Haven’t you ever wondered what the best file compression format is? Here at GeekyProjects we try to answer this question. We have performed a test of three popular compression formats; 7zip, Rar and Zipx. The test is not overly scientific or comprehensive, but it shows clear differences among these popular formats. Winrar and Winzip were used to compress the Rar and Zipx formats respectively, 7Zip was used to compress the 7zip format. The tests were done in a computer with a 2.53ghz core2duo processor and 4GB of memory. Before we start we must define what the term “Best” means in this article. “Best” simply means the format that compresses the most. In our opinion, the most important characteristic a compression format should have is its ability to compress. Compression speed and resource consumption are also important, specially if you are compressing large files, however, differences in time, CPU and memory were not significant enough in our tests to be influence our results.
Big File Compression Test
This test was done combining a variety of file formats, including, documents, ISO images and pictures. All compression formats were tested at their maximum compression level. Since we were compressing a large folder, we decided to also record the percent of CPU and memory used. As you can see the winner here, although not by much, was 7zip.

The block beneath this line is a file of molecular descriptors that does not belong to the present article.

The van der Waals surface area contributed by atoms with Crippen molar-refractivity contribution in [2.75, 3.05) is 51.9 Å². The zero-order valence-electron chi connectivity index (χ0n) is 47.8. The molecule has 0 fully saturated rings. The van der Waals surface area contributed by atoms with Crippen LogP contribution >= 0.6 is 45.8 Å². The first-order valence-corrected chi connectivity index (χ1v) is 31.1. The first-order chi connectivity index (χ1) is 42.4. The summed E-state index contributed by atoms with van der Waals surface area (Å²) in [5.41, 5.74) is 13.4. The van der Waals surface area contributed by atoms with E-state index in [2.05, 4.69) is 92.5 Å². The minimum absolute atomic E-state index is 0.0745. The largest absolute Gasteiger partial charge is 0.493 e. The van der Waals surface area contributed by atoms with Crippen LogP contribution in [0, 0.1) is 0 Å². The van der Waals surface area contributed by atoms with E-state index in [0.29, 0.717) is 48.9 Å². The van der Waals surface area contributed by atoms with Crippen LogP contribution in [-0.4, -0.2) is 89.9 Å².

The original size of the folder we compressed was 1.61GB.
|Cpu % Used||Mem (4GB total)||Time||Compression%|
Document Compression Test
For this test we collected a variety of text files and documents. We copied them all to a single folder which ended up being 41MB. In this test is where we were able to observe the real power of compression. Take a look at the results displayed in the table below. The poorest performer had a 64.6% compression ratio! Here, however, was where 7Zip really shined: It performed well above the rest, achieving an 83.6% compression ratio.
The original size of the folder we compressed was 41 MB.
Image Compression Test
For this test we used jpeg files exclusively. Here’s where finally 7Zip lost its crown. Newer file compression formats are optimized to compress pictures and other already-compressed formats such as mp3 files. The winner here was ZipX , which was compressed using the popular Winzip. However, as you can see it took mote than twice the amount of time it took to compress other formats.
The original size of the folder we compressed was 50Mb
As you can see by the results, compression ratio by format depends on the type of file being compressed. For documents and any other uncompressed files, 7Zip is the clear winner. For Pictures, go with ZipX. If some of you are wondering why the Zip format was excluded from this test, it is because, while it is the most compatible format, it is a very old format and and it does not even come close to challenge newer formats, like the ones tested.